2021 starts off worse than 2020 as travel restrictions bite

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Increased travel restrictions are having a crushing impact on global passenger traffic, with total demand in January 2021 – as measured in revenue passenger kilometers – down 72% compared to January 2019. The numbers are overall even more depressed than those recorded in December 2020, according to the International Air Transport Association’s latest traffic report.

“2021 is starting off worse than 2020 ended and that is saying a lot,” says IATA Director General and CEO Alexandre de Juniac. “Even as vaccination programs gather pace, new COVID variants are leading governments to increase travel restrictions. The uncertainty around how long these restrictions will last also has an impact on future travel. Forward bookings in February this year for the Northern Hemisphere summer travel season were 78% below levels in February 2019.”

The stringency of measures that governments have imposed on international air travel has increased in most regions since late December 2020. But controls are particularly strict in Europe and Asia-Pacific, notes IATA.

In terms of international passenger markets, Asia-Pacific airlines’ January traffic plummeted 94.6% compared to the January 2019 period (comparisons between 2021 and 2020 monthly results are distorted by the extraordinary impact of the COVID-19 crisis). But this massive decline was virtually unchanged from the 94.4% decline registered for December 2020.

“The region continued to suffer from the steepest traffic declines for a seventh consecutive month. Capacity dropped 86.5% and load factor sank 49.4 percentage points to 32.6%, by far the lowest among regions,” says IATA

European carriers had an 83.2% decline in traffic in January versus January 2019, worsened from an 82.6% decline in December 2020, while North American carriers’ January 2021 traffic fell 79% compared to the 2019 period, up slightly from a 79.5% decline in December 2020.

At the end of January, the government of Canada announced measures to curb people’s movements to prevent the spread of COVID-19, especially new variants. Among other measures, Canadian operators agreed to suspend all flights to and from Mexico and Caribbean countries from 31 January until 30 April 2021. The full effect of this decision will be felt in February’s numbers and beyond.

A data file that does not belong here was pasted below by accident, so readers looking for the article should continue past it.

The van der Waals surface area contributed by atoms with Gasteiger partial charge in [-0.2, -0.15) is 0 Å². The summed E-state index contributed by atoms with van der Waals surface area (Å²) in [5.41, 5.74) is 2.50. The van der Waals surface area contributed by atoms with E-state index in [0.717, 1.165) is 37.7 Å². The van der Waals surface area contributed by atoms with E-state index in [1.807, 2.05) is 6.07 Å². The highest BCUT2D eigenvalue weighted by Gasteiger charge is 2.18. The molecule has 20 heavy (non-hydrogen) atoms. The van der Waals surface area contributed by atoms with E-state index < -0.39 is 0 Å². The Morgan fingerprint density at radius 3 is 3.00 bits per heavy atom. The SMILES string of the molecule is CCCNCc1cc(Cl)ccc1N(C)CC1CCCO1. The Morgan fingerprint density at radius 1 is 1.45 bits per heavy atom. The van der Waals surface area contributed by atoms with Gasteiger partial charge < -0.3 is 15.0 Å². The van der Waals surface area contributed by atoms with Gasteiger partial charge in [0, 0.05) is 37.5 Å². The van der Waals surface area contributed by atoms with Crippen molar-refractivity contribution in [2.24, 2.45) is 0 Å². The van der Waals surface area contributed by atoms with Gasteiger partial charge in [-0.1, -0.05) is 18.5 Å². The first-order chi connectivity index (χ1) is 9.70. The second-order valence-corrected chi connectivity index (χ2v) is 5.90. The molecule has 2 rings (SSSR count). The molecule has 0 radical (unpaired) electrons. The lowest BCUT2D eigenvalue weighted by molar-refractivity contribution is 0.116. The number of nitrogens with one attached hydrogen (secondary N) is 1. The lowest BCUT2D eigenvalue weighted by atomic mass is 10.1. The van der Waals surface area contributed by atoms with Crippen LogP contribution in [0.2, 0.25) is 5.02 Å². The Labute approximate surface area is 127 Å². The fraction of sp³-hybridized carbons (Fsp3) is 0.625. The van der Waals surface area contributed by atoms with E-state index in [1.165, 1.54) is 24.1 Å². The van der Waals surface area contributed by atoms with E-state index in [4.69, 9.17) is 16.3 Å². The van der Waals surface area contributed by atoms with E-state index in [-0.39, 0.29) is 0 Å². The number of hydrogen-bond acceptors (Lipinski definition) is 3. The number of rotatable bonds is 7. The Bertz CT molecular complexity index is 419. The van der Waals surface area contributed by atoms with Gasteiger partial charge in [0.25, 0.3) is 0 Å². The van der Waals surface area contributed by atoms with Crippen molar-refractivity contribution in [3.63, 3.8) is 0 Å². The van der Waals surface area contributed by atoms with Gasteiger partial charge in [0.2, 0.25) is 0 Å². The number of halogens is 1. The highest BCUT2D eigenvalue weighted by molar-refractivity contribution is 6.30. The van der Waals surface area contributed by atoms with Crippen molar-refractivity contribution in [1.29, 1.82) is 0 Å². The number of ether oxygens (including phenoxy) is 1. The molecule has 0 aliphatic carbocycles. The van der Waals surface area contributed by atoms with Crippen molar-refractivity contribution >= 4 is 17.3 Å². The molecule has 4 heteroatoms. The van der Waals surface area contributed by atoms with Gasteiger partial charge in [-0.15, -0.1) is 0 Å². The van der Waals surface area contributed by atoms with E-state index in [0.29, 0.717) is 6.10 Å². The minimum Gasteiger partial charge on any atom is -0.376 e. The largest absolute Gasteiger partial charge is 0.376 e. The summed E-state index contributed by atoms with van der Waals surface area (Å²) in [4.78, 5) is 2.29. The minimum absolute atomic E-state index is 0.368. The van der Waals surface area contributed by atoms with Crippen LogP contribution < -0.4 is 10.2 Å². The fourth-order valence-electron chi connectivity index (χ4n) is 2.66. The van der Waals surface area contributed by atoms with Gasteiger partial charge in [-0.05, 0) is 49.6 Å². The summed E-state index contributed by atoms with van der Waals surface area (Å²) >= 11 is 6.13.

However, the deterioration in industry-wide traffic was primarily driven by domestic markets. IATA says total domestic demand was down 47.4% in January 2021 versus pre-crisis January 2019 levels, after falling 42.9% in December 2020. “This was driven by marked slumps in Asian domestic markets,” explains IATA.


The airline trade group believes that global standards to securely record COVID-19 test and vaccination data “in formats that will be internationally recognized” are urgently needed and will be critical to restarting international travel if governments continue to require verified testing or vaccination data.

To that end, IATA is working on the so-called IATA Travel Pass app, which will help travelers and governments manage digital health credentials. Several airlines, including Air New Zealand, Etihad, Emirates, and Singapore Airlines, intend to trial the solution.

For instance, Air New Zealand will test the digital Travel Pass app on its Auckland-Sydney route in April. “Once borders reopen, travel is going to look very different, with customers’ health data needing to be verified at check-in. It’s essentially like having a digital health certificate that can be easily and securely shared with airlines. This will give customers peace of mind that they meet all travel requirements for the different countries around the world before they even get to the airport,” says Air New Zealand chief digital officer Jennifer Sepull.

But according to de Juniac, the full benefit of IATA Travel Pass cannot be realized until governments agree the standards for the information they want.

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